After Jenny received tester feedback, real and important alterations were made to the pattern. Her testing rounds weren't just to build blogger interest, but to actually beta test the dress. Which is all to say, this isn't an actual review. The pattern you receive, if you've ordered the Appleton, will have an even better fit than this one. When I get my hands on the print copy, I'll make up another version to better review for Idle Fancy. Expect more technical information, at that point.
For now, let's talk about construction. On the Appleton, the neckbands and waist tie are joined together at an angle, finishing the dress and providing closures in one fell swoop. This is the only fiddly bit of the pattern, as it requires some spacial puzzling, and is what gives it the "Advanced Beginner" recommendation. If this is your first foray into knits, its quite doable, but I'd recommend getting your feet wet on a simpler pattern first.
Because of the control required in adding the neckbands on, I sewed this entire dress on my sewing machine. I'm partial for the lightning bolt stitch, when constructing knit seams, and a very small zig-zag for hems. After sewing each seam, I finished it with my serger. There's no real practical point to this, as knits won't unravel, but it does look nicer. For the last little flourish, I also top-stitched the neckline all the way around, using my edge-stitching foot and heaps of patience. I tend to sew quickly and the care that top-stitching requires always leaves my eyes crossed and my hands reaching for gin.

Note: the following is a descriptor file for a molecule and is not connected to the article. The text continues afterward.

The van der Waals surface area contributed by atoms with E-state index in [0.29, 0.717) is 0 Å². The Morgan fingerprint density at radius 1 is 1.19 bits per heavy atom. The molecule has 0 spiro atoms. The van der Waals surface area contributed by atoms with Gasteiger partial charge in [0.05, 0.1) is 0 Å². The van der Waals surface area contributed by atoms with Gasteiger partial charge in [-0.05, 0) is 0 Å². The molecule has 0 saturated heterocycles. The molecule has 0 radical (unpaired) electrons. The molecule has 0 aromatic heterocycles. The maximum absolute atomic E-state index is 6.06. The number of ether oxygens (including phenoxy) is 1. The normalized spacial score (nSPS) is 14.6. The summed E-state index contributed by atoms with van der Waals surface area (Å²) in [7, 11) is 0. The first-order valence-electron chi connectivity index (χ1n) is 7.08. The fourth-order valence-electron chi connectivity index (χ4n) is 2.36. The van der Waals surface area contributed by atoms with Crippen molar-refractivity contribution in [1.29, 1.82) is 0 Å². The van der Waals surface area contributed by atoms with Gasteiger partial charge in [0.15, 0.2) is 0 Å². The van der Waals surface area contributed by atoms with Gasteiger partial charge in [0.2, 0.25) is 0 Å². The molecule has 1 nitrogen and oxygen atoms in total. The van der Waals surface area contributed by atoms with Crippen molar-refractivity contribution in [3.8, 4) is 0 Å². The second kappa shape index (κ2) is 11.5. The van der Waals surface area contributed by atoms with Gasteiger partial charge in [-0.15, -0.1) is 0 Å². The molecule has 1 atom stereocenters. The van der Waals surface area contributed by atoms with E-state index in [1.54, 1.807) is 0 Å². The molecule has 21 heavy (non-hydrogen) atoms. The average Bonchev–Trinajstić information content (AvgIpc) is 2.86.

Finally, you may notice that this Appleton closes on the opposite side as the line drawing. This isn't a flaw in Jenny's directions, but personal preference. I had a fairly catastrophic shoulder injury, back in college, and there's one particular angle that still hurts like the devil, despite extensive physical therapy. Threading ties through side seams hits that angle, dead on. To avoid that, for this second Appleton, I flipped things around.
I'm sure there are other details I'm forgetting, but my head is stuffed with cotton fluff at the moment. Harry Potter and the Deathly Pillows are calling my name. So, I'll leave you with a link to Gillian's Appleton excellent details post and Michelle's well-reasoned and thoughtful review.
As for me, I'll end with this: Well done, Jenny. This is the pattern company I wish had existed, when I began sewing garments again. Everything is carefully thought out and well-designed for the plus size woman, from the expansive size range to the chic, wearable design. Plus sizes are a niche too long under-served and it's time that changed. I have enough thoughts on the subject to fill my hard drive, but it's easy enough to say I'm thrilled. From the peek I've had at Jenny's future designs, things will only get better from here.
Right now, I'm going to put on pajamas and drink some Yorkshire Gold. Enjoy your week, friends! I may trot out my other test versions of the Appleton, in a few days, while waiting for the paper pattern to arrive. Cheers!